Origin of cote1
Definition for cote (2 of 3)
verb (used with object), cot·ed, cot·ing. Obsolete.
Origin of cote2
Definition for cote (3 of 3)
noun, plural côtes [koht] /koʊt/. French.
Examples from the Web for cote
At this point, the early days of Season 3, Cote (Ziva) was a rookie herself.
We were told to really have fun with it, they wanted a sexy thing happening, and Cote delivered.
I also got a lecture from Antonia, a resilient 25-year resident of the Cote d'Azur.
He consented, and being admitted into the cote waited for the Kite, whom he fell upon and devoured.Fantastic Fables|Ambrose Bierce
Under his feet he heard the pigeons murmuring in their cote.The Blue Pavilions|Sir Arthur Thomas Quiller-Couch
When the war began, there stood on Cote Joyeuse an imposing mansion of red brick, shaped like the Pantheon.The Awakening and Selected Short Stories|Kate Chopin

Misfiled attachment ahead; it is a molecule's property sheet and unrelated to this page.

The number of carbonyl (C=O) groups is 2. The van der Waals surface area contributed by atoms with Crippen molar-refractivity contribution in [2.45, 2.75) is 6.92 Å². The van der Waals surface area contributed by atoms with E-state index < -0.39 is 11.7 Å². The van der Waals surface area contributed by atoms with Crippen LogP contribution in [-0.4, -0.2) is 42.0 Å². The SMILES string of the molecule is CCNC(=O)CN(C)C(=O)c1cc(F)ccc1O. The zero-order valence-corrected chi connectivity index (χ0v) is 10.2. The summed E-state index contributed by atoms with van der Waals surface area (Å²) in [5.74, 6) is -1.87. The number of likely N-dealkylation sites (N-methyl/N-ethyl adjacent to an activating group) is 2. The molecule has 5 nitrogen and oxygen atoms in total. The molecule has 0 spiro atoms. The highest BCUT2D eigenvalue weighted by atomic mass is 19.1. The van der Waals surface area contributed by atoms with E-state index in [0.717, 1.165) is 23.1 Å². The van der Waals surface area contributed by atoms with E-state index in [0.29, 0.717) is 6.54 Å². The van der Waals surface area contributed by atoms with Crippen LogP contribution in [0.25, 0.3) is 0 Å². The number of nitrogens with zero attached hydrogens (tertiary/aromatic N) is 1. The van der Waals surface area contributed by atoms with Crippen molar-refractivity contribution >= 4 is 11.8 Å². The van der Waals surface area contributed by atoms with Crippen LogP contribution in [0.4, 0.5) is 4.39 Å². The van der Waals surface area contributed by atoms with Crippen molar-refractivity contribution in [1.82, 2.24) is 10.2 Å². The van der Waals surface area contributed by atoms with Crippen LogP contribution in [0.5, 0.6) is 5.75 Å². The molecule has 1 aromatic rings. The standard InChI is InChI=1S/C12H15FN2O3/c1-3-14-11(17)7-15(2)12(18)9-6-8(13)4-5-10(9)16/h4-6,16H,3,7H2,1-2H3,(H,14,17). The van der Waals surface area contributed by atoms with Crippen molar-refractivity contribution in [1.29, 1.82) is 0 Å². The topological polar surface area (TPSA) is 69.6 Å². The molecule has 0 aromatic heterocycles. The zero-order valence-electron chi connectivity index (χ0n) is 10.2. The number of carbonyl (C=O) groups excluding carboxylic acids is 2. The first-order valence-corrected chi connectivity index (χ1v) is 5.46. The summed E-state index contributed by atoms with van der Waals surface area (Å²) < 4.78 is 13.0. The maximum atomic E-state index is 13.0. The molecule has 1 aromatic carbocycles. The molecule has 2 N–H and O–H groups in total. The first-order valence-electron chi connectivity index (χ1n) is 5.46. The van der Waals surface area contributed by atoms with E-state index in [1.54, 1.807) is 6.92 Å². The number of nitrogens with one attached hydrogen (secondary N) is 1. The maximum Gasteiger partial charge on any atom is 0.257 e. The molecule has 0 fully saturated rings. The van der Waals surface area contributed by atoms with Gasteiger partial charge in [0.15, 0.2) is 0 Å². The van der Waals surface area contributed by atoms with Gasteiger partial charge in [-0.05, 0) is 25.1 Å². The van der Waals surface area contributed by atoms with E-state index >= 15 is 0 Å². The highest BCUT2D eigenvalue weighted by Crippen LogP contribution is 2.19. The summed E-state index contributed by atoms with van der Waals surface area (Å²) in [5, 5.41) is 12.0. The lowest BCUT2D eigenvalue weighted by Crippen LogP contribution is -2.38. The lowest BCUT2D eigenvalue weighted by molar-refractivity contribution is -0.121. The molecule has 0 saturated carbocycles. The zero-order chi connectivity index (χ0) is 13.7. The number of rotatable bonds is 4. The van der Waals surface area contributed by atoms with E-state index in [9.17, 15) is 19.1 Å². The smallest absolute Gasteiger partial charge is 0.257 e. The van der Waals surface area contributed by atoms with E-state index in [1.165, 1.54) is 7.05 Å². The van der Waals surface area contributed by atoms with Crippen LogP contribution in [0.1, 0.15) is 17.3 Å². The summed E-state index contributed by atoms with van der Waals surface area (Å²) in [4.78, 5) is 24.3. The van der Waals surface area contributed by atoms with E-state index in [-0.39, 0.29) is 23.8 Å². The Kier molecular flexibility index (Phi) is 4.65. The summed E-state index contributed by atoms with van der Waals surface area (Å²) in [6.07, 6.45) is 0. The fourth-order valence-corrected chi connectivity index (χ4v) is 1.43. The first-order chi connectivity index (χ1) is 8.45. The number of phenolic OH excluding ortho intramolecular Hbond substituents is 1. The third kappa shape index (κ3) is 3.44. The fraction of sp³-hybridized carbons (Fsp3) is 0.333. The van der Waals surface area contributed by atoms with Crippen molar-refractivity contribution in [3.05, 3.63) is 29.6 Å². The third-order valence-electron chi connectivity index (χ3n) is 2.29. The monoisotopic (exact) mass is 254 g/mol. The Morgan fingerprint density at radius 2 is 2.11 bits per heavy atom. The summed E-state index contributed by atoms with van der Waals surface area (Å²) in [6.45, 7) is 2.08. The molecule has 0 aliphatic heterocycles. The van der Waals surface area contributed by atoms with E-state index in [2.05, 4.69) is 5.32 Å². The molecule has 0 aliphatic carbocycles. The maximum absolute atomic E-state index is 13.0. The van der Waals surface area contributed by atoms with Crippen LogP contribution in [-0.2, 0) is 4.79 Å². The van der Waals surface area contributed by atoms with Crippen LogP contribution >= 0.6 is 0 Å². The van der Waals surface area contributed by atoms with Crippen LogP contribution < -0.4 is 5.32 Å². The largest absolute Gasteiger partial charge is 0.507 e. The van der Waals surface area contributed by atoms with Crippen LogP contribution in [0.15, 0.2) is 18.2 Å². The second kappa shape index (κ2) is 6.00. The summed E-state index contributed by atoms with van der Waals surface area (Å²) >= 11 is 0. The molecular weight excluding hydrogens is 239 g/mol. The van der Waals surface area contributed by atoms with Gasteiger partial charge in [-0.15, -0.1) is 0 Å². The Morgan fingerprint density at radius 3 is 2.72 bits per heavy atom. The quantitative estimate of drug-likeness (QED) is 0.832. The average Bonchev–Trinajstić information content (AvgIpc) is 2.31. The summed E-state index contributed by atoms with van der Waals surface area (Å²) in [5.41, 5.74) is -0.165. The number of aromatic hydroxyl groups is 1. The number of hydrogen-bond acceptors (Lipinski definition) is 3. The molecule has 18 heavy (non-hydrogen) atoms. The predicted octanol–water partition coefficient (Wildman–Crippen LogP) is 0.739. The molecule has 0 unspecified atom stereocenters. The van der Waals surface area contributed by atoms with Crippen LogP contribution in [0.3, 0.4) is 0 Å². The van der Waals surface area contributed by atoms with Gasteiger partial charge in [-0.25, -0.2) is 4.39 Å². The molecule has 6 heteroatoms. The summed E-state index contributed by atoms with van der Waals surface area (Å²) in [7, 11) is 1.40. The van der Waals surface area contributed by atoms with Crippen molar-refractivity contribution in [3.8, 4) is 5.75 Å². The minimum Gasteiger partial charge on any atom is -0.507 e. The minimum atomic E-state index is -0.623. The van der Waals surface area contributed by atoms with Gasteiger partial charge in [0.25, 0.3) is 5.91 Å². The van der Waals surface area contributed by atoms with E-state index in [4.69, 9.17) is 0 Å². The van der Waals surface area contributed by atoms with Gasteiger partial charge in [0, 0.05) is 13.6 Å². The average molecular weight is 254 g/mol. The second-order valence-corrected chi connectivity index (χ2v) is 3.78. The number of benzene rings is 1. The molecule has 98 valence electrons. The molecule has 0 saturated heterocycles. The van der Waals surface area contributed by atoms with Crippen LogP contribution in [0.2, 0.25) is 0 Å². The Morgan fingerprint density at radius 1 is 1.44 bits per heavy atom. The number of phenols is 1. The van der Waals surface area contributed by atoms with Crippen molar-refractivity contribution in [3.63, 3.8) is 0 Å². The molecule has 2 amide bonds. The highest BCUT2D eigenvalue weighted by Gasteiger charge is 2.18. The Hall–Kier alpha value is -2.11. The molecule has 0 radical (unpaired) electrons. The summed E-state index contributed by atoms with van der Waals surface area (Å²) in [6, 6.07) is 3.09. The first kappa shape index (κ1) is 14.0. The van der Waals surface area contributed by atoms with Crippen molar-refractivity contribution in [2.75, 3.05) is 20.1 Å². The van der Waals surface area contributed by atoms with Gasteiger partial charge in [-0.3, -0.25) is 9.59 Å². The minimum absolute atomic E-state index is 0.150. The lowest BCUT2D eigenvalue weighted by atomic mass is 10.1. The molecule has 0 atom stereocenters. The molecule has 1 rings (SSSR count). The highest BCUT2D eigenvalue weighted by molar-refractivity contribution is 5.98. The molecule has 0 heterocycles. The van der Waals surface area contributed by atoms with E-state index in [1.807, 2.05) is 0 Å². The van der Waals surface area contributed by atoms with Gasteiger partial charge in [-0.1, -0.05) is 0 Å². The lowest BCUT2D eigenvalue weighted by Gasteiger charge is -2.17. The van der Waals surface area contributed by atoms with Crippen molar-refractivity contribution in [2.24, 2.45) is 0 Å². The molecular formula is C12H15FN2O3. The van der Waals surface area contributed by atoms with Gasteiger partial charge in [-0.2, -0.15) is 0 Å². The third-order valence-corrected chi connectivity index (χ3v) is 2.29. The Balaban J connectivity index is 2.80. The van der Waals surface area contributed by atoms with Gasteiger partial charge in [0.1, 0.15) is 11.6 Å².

The Cote Droit persists no less; nay with more animation than ever, though hope has now well nigh fled.The French Revolution|Thomas Carlyle
Certain men set their hearts upon certain copies, and 'cote qu'il cote'458 they must secure them.Bibliomania; or Book-Madness|Thomas Frognall Dibdin
British Dictionary definitions for cote (1 of 2)
- a small shelter for pigeons, sheep, etc
- (in combination)dovecote